28 March 2018, Kigali - Labour migration has only recently emerged as an economic issue in Rwanda. A joint report by the OECD Development Centre and the International Labour Organisation (ILO), How Immigrants contribute to Rwanda’s economy, provides new insights and makes policy recommendations to enhance that contribution.
The report provides an unprecedented analysis of immigrant workers’ contribution in three areas of Rwanda’s economy: labour markets, economic growth and public finance. It shows that immigrants and native-born workers have very different, yet complimentary, labour market characteristics. Immigrants tend to be older, less economically active and less often employed than native-born workers. But they are also more highly educated, more often have employment contracts and are active in the most productive sectors.
The analysis also assesses whether the presence of foreign-born workers has benefited or harmed the employment opportunities of native-born Rwandan workers. It reveals that the presence of foreign-born workers can be positive: under the right circumstances, it increases the wages of native-born workers, even if that presence, particularly for those who arrived recently, has a negative impact on the employment rates of the native-born.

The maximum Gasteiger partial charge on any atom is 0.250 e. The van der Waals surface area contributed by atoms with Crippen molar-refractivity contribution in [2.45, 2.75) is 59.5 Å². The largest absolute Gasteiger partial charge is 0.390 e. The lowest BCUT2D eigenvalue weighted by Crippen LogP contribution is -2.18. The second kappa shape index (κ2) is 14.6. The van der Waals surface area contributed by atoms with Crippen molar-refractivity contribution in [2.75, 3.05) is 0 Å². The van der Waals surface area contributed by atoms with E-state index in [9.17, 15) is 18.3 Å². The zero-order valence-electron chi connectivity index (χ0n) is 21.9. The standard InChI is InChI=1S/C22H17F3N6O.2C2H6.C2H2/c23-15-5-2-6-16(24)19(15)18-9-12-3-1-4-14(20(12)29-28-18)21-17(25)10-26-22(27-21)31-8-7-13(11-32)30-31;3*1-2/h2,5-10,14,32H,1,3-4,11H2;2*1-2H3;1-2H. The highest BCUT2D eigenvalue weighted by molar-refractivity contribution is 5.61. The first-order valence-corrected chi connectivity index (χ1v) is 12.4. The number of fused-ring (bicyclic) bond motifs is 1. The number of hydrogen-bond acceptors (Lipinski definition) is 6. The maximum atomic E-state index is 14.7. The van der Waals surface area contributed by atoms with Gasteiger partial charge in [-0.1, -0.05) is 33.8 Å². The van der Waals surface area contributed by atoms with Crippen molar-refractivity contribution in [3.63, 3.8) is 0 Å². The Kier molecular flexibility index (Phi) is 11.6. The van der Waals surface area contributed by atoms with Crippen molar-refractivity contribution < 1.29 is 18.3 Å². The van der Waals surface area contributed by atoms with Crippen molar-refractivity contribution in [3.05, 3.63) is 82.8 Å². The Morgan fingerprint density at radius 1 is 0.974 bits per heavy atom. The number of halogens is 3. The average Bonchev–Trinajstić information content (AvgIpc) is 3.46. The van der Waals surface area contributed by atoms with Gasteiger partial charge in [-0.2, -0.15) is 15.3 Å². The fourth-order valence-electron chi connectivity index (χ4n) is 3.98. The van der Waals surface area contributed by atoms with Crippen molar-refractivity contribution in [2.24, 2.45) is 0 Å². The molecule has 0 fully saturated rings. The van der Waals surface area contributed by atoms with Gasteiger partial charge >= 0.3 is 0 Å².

Based on the sectoral distribution of workers and their productivity in 2012, the most recent year for which data is available, immigrant workers are estimated to have contributed between 10% and 12.7% of the gross domestic product (GDP), which is much more than their share in employment of 4.7%. Such positive contributions to the Rwandan economy in part result from the large differences in skill levels between immigrant and native-born workers.
The foreign-born population contributed between 10% and 11% of total revenue towards the government’s fiscal balance in 2012, while the value of their net per-capita contribution (public expenditures minus tax revenues) greatly exceeded that of native-born individuals. Tax revenues collected from foreign-born individuals also outweighed the benefits they received from publicly provided goods and services.
According to the report, the contribution of immigrants to the Rwandan economy could be further enhanced by:
Labour migration is a growing issue in Rwanda. Internal and international migration in the country increased considerably during the twentieth century, mostly in the form of large in- and outflows of refugees.
Little attention was paid to migrants’ economic integration until the mid-2000s, when the government aligned its policy approach to migration with its economic and development objectives: since then, the National Migration Policy has been aiming at boosting economic development by attracting foreign investments and immigrant workers with valuable skills, as well as facilitating the return of the Diaspora.
For more information or to obtain a copy of the report or request an interview, journalists are invited to contact:
How immigrants contribute to Rwanda’s economy is part of the joint International Labour Organisation - OECD Development Centre’s comparative project on Assessing the Economic Contribution of Labour Migration in Developing Countries as Countries of Destination that is co-financed by the European Union. The nine other countries covered by the project include: Argentina, Costa Rica, Côte d’Ivoire, the Dominican Republic, Kyrgyzstan, Ghana, Nepal, South Africa and Thailand.
Find out more about the project: http://www.oecd.org/dev/migration-development/eclm.htm and http://www.ilo.org/eclm.